Faced at age 36 with the sudden onset of celiac disease, a professor realizes that his days of brewing beer and eating his wife’s homemade bread are over.
In his first book, Graham (English/St. Lawrence Univ.) takes a mostly humorous approach to his adventures in adjusting to life without wheat, oats, and barley. At first, he and his wife, who gave up all gluten in solidarity with him, sampled some beers that tasted “of vegetal funk, like old lettuce” and baked some truly inedible loaves that “fell apart in chunks, like pieces of a dried-out plaster wall.” Eventually, with the help of the ever scientific America’s Test Kitchen, Graham found a few recipes for what almost tasted like bread. Brewing beer proved to be far more difficult, but he has made do with brews like Omission Pale Ale and Glutenberg. The book detours briefly into Graham’s health crisis, the history of wheat, and the mystery surrounding what appears to be a rapid increase in the number of cases of celiac disease. For the most part, however, the author stays focused on his experience, whether he’s mourning the loss of the luxury of turning a chef loose to make a meal for him, bemoaning the tastelessness of most of the gluten-free offerings at the supermarket, indulging in “gluten-voyeurism” by watching the Food Channel’s Guy Fieri pig out on diner fare, or realizing how much he hates millet (“dry, gritty, and less flavorful than any other grain I had ever tasted”). Graham’s awareness that, since his health improved radically once he changed his diet, he was left suffering what should probably be considered a “first-world problem” goes a long way toward increasing reader sympathy, and his mouthwatering evocations of homemade tortillas and buckwheat crepes make it clear that he still finds plenty to enjoy in and out of the kitchen.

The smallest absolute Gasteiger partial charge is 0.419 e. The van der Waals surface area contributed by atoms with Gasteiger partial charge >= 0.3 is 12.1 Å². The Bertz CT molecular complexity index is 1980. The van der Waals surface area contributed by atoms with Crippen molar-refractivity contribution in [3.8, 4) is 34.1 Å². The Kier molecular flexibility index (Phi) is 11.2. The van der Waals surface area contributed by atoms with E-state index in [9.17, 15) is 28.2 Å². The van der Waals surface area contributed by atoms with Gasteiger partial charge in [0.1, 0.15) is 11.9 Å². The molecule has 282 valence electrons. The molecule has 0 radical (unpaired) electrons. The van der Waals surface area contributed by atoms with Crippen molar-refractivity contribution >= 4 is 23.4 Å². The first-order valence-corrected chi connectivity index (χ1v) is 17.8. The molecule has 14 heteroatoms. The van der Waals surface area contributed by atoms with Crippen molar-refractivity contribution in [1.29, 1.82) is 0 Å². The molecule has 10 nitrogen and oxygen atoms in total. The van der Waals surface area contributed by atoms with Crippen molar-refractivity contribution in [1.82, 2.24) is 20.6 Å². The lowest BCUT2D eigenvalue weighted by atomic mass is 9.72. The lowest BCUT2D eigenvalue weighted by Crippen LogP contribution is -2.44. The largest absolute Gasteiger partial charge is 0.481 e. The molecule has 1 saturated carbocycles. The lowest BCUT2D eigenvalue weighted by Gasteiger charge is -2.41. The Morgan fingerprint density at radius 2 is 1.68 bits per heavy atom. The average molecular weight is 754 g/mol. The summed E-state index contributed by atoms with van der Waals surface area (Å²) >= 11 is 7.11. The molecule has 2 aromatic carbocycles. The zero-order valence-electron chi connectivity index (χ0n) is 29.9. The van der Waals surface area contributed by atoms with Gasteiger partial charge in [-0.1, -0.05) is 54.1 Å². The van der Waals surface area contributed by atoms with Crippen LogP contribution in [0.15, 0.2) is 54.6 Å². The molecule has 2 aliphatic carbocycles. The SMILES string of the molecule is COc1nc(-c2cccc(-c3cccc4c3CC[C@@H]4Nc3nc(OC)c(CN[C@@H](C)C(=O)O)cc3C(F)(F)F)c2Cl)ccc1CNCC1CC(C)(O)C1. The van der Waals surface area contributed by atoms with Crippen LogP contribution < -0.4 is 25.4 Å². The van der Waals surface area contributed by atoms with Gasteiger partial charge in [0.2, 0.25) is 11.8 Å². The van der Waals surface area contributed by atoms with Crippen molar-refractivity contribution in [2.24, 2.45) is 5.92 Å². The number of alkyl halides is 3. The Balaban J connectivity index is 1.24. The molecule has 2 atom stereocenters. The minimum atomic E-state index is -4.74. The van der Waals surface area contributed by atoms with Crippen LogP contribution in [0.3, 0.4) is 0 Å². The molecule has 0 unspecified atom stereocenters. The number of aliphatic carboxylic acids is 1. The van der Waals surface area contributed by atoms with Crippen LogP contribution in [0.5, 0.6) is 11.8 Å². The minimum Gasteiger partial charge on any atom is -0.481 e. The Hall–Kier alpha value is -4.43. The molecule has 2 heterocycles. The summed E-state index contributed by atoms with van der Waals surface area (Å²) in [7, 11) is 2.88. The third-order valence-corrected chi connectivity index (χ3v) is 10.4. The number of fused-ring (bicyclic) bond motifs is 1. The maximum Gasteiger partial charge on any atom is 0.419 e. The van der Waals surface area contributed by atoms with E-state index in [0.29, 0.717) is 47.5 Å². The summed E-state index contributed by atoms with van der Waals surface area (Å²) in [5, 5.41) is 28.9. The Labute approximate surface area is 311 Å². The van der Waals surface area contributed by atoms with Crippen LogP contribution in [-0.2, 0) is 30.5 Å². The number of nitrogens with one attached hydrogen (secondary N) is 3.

An enjoyable memoir for wheat-free foodies and others limited in their gastronomical choices.